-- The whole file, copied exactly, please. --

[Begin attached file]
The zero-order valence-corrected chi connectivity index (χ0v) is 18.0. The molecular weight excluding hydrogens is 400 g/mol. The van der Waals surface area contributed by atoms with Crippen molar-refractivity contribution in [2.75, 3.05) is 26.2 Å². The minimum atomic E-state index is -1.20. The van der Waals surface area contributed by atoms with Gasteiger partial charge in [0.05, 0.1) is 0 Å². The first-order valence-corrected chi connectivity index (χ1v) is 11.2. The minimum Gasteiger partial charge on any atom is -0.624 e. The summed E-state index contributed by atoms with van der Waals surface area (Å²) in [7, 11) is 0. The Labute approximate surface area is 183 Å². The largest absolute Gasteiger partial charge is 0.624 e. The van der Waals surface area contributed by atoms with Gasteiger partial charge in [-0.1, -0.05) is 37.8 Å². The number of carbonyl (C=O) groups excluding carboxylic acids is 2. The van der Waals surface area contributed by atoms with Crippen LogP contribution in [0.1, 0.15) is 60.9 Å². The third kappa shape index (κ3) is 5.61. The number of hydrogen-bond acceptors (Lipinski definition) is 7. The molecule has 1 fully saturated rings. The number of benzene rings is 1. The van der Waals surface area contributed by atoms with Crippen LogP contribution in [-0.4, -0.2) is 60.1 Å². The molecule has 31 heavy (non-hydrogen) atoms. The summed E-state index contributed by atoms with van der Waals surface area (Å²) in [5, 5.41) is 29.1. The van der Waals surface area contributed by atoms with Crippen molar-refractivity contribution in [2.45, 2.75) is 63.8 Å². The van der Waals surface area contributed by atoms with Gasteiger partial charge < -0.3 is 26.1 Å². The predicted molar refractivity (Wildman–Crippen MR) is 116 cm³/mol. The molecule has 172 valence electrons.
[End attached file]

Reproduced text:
The zero-order valence-corrected chi connectivity index (χ0v) is 18.0. The molecular weight excluding hydrogens is 400 g/mol. The van der Waals surface area contributed by atoms with Crippen molar-refractivity contribution in [2.75, 3.05) is 26.2 Å². The minimum atomic E-state index is -1.20. The van der Waals surface area contributed by atoms with Gasteiger partial charge in [0.05, 0.1) is 0 Å². The first-order valence-corrected chi connectivity index (χ1v) is 11.2. The minimum Gasteiger partial charge on any atom is -0.624 e. The summed E-state index contributed by atoms with van der Waals surface area (Å²) in [7, 11) is 0. The Labute approximate surface area is 183 Å². The largest absolute Gasteiger partial charge is 0.624 e. The van der Waals surface area contributed by atoms with Gasteiger partial charge in [-0.1, -0.05) is 37.8 Å². The number of carbonyl (C=O) groups excluding carboxylic acids is 2. The van der Waals surface area contributed by atoms with Crippen LogP contribution in [0.1, 0.15) is 60.9 Å². The third kappa shape index (κ3) is 5.61. The number of hydrogen-bond acceptors (Lipinski definition) is 7. The molecule has 1 fully saturated rings. The number of benzene rings is 1. The van der Waals surface area contributed by atoms with Crippen LogP contribution in [-0.4, -0.2) is 60.1 Å². The molecule has 31 heavy (non-hydrogen) atoms. The summed E-state index contributed by atoms with van der Waals surface area (Å²) in [5, 5.41) is 29.1. The van der Waals surface area contributed by atoms with Crippen molar-refractivity contribution in [2.45, 2.75) is 63.8 Å². The van der Waals surface area contributed by atoms with Gasteiger partial charge < -0.3 is 26.1 Å². The predicted molar refractivity (Wildman–Crippen MR) is 116 cm³/mol. The molecule has 172 valence electrons.